Company that welcomes babies finds recruiting, loyalty a breeze
Posted August 11, 2016
In the conversation about parental leave and the workplace, W.S. Badger in Gilsum, New Hampshire, treats every day like Bring Your Child to Work Day — as long as your offspring is younger than 6 months old.
Parents of the youngest children can be found working diligently with their tiny offspring very close at hand. And it pays dividends in terms of employee engagement and retention, the organic skin care company's owners say in a video on the Openwork.org site.
"The company’s unique Babies at Work program encourages the parent/child bond at a critical time, while also providing business benefits to Badger: reduced turnover, increased employee engagement and fewer new parents leaving the workplace," the introduction to the short video says.
It's another twist in ongoing efforts by employers to help assure that parents and babies bond in the child's early months, which has been part of a national discussion about parental leave after a baby's birth, from who gets it to how long and whether it's paid or not.
Companies aren't just talking about policies, but they are enacting them. For instance, The Tennessean just reported that "First Tennessee Bank, the state's largest bank and a major Tennessee employer, has expanded its maternity and parental leave policies in an effort to boost recruitment and employee retention.
"Under the new policy, new mothers, including part-time workers, will receive 100 percent pay for eight weeks, marking a dramatic shift from its previous policy that was staggered based on years worked. New fathers will also be able to take a month of fully paid leave, up from one week."
The article noted that, based on U.S. Department of Labor figures, just 12 percent of private-sector jobs include paid maternity or paternity leave. That benefit is much more likely to be offered in other developed countries.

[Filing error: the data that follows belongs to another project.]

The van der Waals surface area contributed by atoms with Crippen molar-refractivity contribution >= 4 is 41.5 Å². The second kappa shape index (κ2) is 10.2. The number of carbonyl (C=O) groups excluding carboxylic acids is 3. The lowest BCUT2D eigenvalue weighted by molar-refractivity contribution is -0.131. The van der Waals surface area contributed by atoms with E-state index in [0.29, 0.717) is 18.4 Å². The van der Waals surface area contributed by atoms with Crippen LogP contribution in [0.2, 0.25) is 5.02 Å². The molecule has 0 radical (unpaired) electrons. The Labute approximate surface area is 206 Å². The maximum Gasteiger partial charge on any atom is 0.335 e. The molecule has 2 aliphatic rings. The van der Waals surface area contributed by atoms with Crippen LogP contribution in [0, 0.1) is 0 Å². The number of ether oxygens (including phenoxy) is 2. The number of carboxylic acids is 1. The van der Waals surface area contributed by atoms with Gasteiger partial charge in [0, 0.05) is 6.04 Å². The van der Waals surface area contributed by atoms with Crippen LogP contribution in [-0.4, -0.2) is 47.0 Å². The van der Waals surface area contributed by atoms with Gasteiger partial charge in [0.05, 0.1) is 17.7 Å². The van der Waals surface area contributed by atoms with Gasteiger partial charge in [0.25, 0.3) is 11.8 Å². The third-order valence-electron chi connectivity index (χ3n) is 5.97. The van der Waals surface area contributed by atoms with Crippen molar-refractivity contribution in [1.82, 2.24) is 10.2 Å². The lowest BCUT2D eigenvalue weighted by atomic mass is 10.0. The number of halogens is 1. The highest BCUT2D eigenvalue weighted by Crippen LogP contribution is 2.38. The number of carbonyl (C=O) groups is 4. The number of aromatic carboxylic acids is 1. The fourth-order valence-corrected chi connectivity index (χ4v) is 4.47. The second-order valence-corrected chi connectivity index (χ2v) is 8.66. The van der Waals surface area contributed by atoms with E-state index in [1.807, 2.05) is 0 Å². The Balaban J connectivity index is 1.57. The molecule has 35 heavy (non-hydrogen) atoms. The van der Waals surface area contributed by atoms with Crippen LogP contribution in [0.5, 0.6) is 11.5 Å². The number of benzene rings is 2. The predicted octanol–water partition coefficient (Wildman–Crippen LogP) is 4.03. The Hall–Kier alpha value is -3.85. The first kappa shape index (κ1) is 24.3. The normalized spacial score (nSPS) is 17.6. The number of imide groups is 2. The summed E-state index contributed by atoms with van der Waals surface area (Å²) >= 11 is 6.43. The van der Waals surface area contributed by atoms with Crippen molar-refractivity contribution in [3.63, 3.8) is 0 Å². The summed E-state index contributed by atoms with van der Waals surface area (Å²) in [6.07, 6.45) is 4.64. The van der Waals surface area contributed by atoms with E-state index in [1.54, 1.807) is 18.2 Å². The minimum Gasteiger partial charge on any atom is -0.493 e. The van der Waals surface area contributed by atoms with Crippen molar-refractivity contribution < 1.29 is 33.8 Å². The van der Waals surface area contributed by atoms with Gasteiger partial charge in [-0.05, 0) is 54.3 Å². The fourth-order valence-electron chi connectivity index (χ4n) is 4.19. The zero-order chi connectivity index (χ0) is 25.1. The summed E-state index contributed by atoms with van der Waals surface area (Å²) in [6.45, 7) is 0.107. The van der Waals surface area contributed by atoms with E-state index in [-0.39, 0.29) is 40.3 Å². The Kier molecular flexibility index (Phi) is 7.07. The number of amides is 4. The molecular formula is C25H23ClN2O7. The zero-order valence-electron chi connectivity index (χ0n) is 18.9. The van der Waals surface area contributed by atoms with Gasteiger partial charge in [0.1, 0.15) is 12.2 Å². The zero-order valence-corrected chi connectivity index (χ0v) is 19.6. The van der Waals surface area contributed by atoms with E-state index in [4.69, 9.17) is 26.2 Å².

A few other high-profile companies have announced related changes. For example, Bank of America recently announced a bump in paid leave from three months to four.
CNN Money reported in 2015 that "talent retention programs can bring significant savings to a company. For instance, it costs PricewaterhouseCoopers around $120,000 every time someone leaves the company, according to Diversity Strategy Leader Jennifer Allyn. To help with retention, the firm offers a telecommuter program, flexible work arrangements and six weeks of paid time off for men and women after the birth or adoption of a child."
That article noted that "the Obama administration has been advocating for employers to offer paid time off, whether it's for the arrival of a new child, sick leave or family care. A senior White House official pointed out that female labor force participation has slowed over the last two decades, in part due to a lack of policies to help balance work and family life."
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